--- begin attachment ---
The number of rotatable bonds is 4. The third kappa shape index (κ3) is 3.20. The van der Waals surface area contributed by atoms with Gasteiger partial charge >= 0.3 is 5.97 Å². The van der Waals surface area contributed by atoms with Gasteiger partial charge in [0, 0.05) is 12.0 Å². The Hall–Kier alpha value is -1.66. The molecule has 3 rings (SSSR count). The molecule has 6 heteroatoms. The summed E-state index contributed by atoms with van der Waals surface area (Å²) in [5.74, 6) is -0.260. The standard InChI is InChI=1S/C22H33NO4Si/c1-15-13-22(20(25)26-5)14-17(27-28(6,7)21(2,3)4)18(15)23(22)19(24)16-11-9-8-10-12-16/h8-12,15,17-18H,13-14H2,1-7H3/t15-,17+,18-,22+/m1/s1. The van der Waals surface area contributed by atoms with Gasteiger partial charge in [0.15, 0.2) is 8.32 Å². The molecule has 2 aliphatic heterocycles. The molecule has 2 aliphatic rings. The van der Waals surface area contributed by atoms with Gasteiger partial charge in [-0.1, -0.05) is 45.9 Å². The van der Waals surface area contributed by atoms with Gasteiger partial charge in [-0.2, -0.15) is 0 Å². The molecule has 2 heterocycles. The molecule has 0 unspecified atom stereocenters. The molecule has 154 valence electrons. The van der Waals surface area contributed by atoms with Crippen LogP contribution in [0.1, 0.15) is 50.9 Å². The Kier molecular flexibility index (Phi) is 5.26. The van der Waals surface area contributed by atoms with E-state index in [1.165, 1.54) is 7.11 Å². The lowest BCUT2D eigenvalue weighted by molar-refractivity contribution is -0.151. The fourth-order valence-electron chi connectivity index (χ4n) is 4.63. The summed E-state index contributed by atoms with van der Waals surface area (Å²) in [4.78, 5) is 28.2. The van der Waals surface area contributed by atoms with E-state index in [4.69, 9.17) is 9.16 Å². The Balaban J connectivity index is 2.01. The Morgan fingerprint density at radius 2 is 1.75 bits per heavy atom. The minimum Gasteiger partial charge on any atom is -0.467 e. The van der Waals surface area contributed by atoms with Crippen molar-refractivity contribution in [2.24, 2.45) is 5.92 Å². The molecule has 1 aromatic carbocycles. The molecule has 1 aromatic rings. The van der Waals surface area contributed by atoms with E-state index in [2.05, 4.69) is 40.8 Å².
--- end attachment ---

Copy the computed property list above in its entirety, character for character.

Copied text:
The number of rotatable bonds is 4. The third kappa shape index (κ3) is 3.20. The van der Waals surface area contributed by atoms with Gasteiger partial charge >= 0.3 is 5.97 Å². The van der Waals surface area contributed by atoms with Gasteiger partial charge in [0, 0.05) is 12.0 Å². The Hall–Kier alpha value is -1.66. The molecule has 3 rings (SSSR count). The molecule has 6 heteroatoms. The summed E-state index contributed by atoms with van der Waals surface area (Å²) in [5.74, 6) is -0.260. The standard InChI is InChI=1S/C22H33NO4Si/c1-15-13-22(20(25)26-5)14-17(27-28(6,7)21(2,3)4)18(15)23(22)19(24)16-11-9-8-10-12-16/h8-12,15,17-18H,13-14H2,1-7H3/t15-,17+,18-,22+/m1/s1. The van der Waals surface area contributed by atoms with Gasteiger partial charge in [0.15, 0.2) is 8.32 Å². The molecule has 2 aliphatic heterocycles. The molecule has 2 aliphatic rings. The van der Waals surface area contributed by atoms with Gasteiger partial charge in [-0.1, -0.05) is 45.9 Å². The van der Waals surface area contributed by atoms with Gasteiger partial charge in [-0.2, -0.15) is 0 Å². The molecule has 2 heterocycles. The molecule has 0 unspecified atom stereocenters. The molecule has 154 valence electrons. The van der Waals surface area contributed by atoms with Crippen LogP contribution in [0.1, 0.15) is 50.9 Å². The Kier molecular flexibility index (Phi) is 5.26. The van der Waals surface area contributed by atoms with E-state index in [1.165, 1.54) is 7.11 Å². The lowest BCUT2D eigenvalue weighted by molar-refractivity contribution is -0.151. The fourth-order valence-electron chi connectivity index (χ4n) is 4.63. The summed E-state index contributed by atoms with van der Waals surface area (Å²) in [4.78, 5) is 28.2. The van der Waals surface area contributed by atoms with E-state index in [4.69, 9.17) is 9.16 Å². The Balaban J connectivity index is 2.01. The Morgan fingerprint density at radius 2 is 1.75 bits per heavy atom. The minimum Gasteiger partial charge on any atom is -0.467 e. The van der Waals surface area contributed by atoms with Crippen molar-refractivity contribution in [2.24, 2.45) is 5.92 Å². The molecule has 1 aromatic carbocycles. The molecule has 1 aromatic rings. The van der Waals surface area contributed by atoms with E-state index in [2.05, 4.69) is 40.8 Å².